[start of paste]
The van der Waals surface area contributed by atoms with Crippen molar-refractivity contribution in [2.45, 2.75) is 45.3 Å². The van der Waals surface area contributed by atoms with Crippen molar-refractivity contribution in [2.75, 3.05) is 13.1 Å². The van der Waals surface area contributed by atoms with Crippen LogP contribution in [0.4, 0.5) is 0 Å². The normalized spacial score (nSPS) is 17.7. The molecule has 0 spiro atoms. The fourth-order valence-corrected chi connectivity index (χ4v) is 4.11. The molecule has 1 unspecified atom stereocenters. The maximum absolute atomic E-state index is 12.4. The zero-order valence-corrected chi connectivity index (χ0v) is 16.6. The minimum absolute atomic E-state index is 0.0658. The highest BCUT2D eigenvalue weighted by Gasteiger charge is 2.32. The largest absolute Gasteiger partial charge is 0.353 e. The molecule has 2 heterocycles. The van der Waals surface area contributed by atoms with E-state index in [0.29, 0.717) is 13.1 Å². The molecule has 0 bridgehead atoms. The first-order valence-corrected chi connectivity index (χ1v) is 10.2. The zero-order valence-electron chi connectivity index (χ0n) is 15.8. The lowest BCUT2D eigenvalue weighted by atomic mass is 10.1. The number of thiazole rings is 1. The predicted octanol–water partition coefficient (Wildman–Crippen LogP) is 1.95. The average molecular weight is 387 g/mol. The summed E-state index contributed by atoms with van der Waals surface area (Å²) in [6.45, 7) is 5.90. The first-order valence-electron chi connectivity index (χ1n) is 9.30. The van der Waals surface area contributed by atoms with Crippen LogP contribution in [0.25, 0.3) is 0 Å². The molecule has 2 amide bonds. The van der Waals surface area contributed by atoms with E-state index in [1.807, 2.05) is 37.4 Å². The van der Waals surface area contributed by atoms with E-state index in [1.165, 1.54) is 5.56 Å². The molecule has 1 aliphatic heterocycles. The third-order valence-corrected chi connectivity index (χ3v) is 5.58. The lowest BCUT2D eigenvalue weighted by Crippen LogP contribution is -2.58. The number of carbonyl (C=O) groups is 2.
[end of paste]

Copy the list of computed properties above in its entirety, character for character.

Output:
The van der Waals surface area contributed by atoms with Crippen molar-refractivity contribution in [2.45, 2.75) is 45.3 Å². The van der Waals surface area contributed by atoms with Crippen molar-refractivity contribution in [2.75, 3.05) is 13.1 Å². The van der Waals surface area contributed by atoms with Crippen LogP contribution in [0.4, 0.5) is 0 Å². The normalized spacial score (nSPS) is 17.7. The molecule has 0 spiro atoms. The fourth-order valence-corrected chi connectivity index (χ4v) is 4.11. The molecule has 1 unspecified atom stereocenters. The maximum absolute atomic E-state index is 12.4. The zero-order valence-corrected chi connectivity index (χ0v) is 16.6. The minimum absolute atomic E-state index is 0.0658. The highest BCUT2D eigenvalue weighted by Gasteiger charge is 2.32. The largest absolute Gasteiger partial charge is 0.353 e. The molecule has 2 heterocycles. The van der Waals surface area contributed by atoms with E-state index in [0.29, 0.717) is 13.1 Å². The molecule has 0 bridgehead atoms. The first-order valence-corrected chi connectivity index (χ1v) is 10.2. The zero-order valence-electron chi connectivity index (χ0n) is 15.8. The lowest BCUT2D eigenvalue weighted by atomic mass is 10.1. The number of thiazole rings is 1. The predicted octanol–water partition coefficient (Wildman–Crippen LogP) is 1.95. The average molecular weight is 387 g/mol. The summed E-state index contributed by atoms with van der Waals surface area (Å²) in [6.45, 7) is 5.90. The first-order valence-electron chi connectivity index (χ1n) is 9.30. The van der Waals surface area contributed by atoms with Crippen LogP contribution in [0.25, 0.3) is 0 Å². The molecule has 2 amide bonds. The van der Waals surface area contributed by atoms with E-state index in [1.807, 2.05) is 37.4 Å². The van der Waals surface area contributed by atoms with E-state index in [1.165, 1.54) is 5.56 Å². The molecule has 1 aliphatic heterocycles. The third-order valence-corrected chi connectivity index (χ3v) is 5.58. The lowest BCUT2D eigenvalue weighted by Crippen LogP contribution is -2.58. The number of carbonyl (C=O) groups is 2.